T. O’R.: Oh, now I…
G. B.: Any idea?
T. O’R.: I, I’ve no… I’d say there’d be only… I’d say about two or three hundred at the most, now that’s in the whole building. You see the GPO Garrison took in Abbey Street, the Imperial Hotel, the GPO, and all that area around. That was called the GPO Garrison, just the same as the Four Courts took in North King Street and all that area and Church Street. See the people said there was eight and nine hundred people and where did they all fit? Well the GPO Garrison I think went all the way out to Fairview, out to the Annesley Bridge, I think that garrison come into…
G. B.: So they would have been spread all over the place, that eight hundred?
T. O’R.: Spread out, yeah.
G. B.: At the end of, at the surrender of the GPO, when the GPO was taken, were you still in it at the time or did you manage to get out?
T. O’R.: No I was… On the Thursday night, I was sent… I was told to go home. I was told to get out, go home, and I can remember going over into Henry, Henry Place, and we cut through a laneway I know – there was, there was laneways on Moore Street and we got… I remember running across Moore Street and across Cole’s Lane. And we went on down, down into Denmark Street I think it was. Then I got up… and I went up, got into Dominick Street and I spent me night, that night in a… sleeping in the hall of a tenement in Dominick Street. Next morning I come down and I looked and I, Post Office, they were there still... Friday morning, they were... Cole’s Lane I was looking at them firing down at Arnott’s, Cole’s Lane faced Arnott’s at the time.
G. B.: Was it hard to get out of the GPO?
T. O’R.: Well no at that time, there was all the people were evacuating Moore Street and they were running across, and they were putting out flags and bits of sheets, you know? All the people around that area, that lived in that area, ’cause it was… it was fairly well populated at the time.
G. B.: What were they putting the bits of sheets out for?
T. O’R.: Beg pardon?
G. B.: Why were they putting sheets, out?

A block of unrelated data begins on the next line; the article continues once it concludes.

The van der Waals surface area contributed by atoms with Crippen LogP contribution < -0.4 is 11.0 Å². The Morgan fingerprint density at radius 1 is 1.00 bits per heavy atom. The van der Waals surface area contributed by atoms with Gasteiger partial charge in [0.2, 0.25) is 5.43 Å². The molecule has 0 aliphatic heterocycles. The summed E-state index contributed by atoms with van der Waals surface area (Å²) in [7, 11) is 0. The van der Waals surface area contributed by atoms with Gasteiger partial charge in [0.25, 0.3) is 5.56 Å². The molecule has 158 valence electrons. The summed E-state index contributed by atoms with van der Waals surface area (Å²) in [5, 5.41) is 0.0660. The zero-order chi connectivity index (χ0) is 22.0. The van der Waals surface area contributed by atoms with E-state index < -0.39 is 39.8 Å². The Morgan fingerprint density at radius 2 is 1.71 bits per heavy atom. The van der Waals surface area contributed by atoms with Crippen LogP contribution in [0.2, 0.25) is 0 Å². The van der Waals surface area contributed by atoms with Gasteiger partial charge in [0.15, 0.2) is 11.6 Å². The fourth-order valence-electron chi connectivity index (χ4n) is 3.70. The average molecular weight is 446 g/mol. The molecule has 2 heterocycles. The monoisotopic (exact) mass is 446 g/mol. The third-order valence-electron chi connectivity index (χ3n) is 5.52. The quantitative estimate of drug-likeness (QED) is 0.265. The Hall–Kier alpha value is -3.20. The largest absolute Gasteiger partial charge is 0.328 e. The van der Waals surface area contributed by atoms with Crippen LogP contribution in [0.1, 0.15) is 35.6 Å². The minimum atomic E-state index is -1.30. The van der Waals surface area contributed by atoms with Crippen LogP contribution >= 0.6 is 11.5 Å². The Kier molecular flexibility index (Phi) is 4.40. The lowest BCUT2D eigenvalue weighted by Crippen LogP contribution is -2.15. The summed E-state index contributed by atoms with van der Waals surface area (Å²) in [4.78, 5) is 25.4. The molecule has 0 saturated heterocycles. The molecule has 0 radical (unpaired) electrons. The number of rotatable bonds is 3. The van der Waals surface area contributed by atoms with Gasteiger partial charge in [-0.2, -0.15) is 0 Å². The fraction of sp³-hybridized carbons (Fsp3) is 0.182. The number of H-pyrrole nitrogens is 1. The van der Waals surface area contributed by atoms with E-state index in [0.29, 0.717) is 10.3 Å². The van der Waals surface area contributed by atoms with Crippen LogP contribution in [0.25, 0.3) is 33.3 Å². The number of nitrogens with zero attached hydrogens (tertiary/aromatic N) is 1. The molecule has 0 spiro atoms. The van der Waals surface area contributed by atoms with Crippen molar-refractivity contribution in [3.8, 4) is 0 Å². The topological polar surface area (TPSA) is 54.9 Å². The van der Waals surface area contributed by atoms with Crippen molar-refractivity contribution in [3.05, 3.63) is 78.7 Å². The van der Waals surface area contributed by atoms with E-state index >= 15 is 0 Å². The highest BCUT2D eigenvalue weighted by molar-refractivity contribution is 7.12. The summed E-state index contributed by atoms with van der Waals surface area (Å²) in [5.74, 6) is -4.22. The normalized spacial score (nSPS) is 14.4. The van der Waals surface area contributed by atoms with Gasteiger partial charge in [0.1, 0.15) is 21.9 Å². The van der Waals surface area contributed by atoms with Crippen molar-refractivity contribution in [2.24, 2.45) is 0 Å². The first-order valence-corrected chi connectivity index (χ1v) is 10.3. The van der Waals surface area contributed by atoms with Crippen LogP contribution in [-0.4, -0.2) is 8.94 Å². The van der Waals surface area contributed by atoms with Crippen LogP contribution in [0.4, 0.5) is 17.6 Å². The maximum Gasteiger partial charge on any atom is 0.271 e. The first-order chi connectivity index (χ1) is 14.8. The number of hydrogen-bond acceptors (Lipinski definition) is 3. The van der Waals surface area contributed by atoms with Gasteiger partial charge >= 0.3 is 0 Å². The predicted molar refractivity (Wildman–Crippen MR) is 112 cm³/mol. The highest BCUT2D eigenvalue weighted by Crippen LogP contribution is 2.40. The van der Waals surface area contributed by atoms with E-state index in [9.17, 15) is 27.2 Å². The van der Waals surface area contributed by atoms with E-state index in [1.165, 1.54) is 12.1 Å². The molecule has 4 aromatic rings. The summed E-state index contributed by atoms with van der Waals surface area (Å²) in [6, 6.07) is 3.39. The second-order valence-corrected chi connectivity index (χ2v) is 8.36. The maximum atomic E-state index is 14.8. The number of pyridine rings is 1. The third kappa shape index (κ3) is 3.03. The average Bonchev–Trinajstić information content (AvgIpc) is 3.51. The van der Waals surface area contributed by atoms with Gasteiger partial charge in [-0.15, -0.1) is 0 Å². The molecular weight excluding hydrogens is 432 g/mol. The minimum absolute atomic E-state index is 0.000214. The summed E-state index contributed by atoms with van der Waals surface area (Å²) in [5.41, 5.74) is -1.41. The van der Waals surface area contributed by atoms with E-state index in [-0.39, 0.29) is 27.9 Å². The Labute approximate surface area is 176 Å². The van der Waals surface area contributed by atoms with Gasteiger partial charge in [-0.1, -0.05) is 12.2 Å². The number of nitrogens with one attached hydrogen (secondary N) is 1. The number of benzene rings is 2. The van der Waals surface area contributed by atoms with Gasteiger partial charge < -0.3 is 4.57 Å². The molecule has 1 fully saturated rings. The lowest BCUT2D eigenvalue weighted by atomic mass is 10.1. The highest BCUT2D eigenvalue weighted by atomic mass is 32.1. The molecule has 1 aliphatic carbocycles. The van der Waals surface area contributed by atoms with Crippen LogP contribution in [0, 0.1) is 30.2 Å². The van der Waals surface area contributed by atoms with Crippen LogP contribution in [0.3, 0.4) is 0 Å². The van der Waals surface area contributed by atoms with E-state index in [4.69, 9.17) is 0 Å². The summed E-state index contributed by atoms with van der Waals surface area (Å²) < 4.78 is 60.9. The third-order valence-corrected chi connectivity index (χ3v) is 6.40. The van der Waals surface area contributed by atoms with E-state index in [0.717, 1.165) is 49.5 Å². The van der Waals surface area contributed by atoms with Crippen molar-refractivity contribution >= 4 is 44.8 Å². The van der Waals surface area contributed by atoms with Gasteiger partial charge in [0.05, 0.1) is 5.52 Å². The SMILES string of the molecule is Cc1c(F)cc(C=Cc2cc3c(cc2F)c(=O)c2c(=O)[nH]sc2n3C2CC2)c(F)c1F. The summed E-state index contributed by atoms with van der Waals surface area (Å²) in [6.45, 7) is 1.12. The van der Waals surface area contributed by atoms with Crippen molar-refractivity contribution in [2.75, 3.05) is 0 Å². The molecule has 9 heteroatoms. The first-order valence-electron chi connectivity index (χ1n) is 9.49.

T. O’R.: A white flag.
G. B.: White flag, and...
T. O’R.: That’s what, when I say sheet, a white flag. There was no… I don’t think there was any coloured sheets in them days. [laughter]
G. B.: Right, right, true enough.
T. O’R.: …Just after the 1916 Rising, because one brother was released and, I think it was August Dessie was released, and Sammy and the father were released in December.
G. B.: They were in the GPO when it was captured?
T. O’R.: They, yeah, they were captured in the GPO After they were captured in the GPO I went off looking for them and I couldn’t get down near. I was told that they were down in the Rotunda Rink, the old Rink. So then I was told they were moved over to Richmond Barracks. And I remember walking from the North Circular Road over to Richmond Barracks, that’s away up off the South Circular Road, Inchicore, afterwards Keogh Barracks, but I couldn’t get in to see them. I heard they were in there, and I remember one morning hearing where they were all marched down the North Wall and put onto a boat.
G. B.: Over to, Liverpool? The boat over to Liverpool?
T. O’R.: Oh yeah the boat over to... over to… Well, the father, the father was in… and Kevin, were in Wandsworth, Sammy was in Knutsford, and Dessie was in Stafford, they’re the prisons they were in.
G. B.: When they came back, did they tell you much about what it was like, being in prison over there? You know, did they describe what it was like to be in Wandsworth or that?
T. O’R.: No, they didn’t mention much to me.
G. B.: They didn’t tell you whether they were well treated or…
T. O’R.: Beg your pardon?
G. B.: They didn’t tell you whether they were well…
T. O’R.: But no, I don’t think they were badly treated, I don’t think they were badly treated. Maybe in the beginning. I know in the beginning going down the North Wall they got an awful time from the women of… the ‘Separation’ women.
G. B.: Right.
T. O’R.: They gave them an awful time of it going down the North Wall.
G. B.: Right.
T. O’R.: I was told that, several of them.
G. B.: Would they have been throwing things at them or just jeering them?
T. O’R.: Beg your pardon?
G. B.: Would they have been jeering them?
T. O’R.: Yes, jeering them, but sure they were all separation; they were what they called the ‘Separation’ women. They used to get the allowance, their husbands or their sons were out in France, with the… with the Dublin… the Dublin Battalion [laughter].
G. B.: Right, right, right. In the First World War there.
T. O’R.: Aye.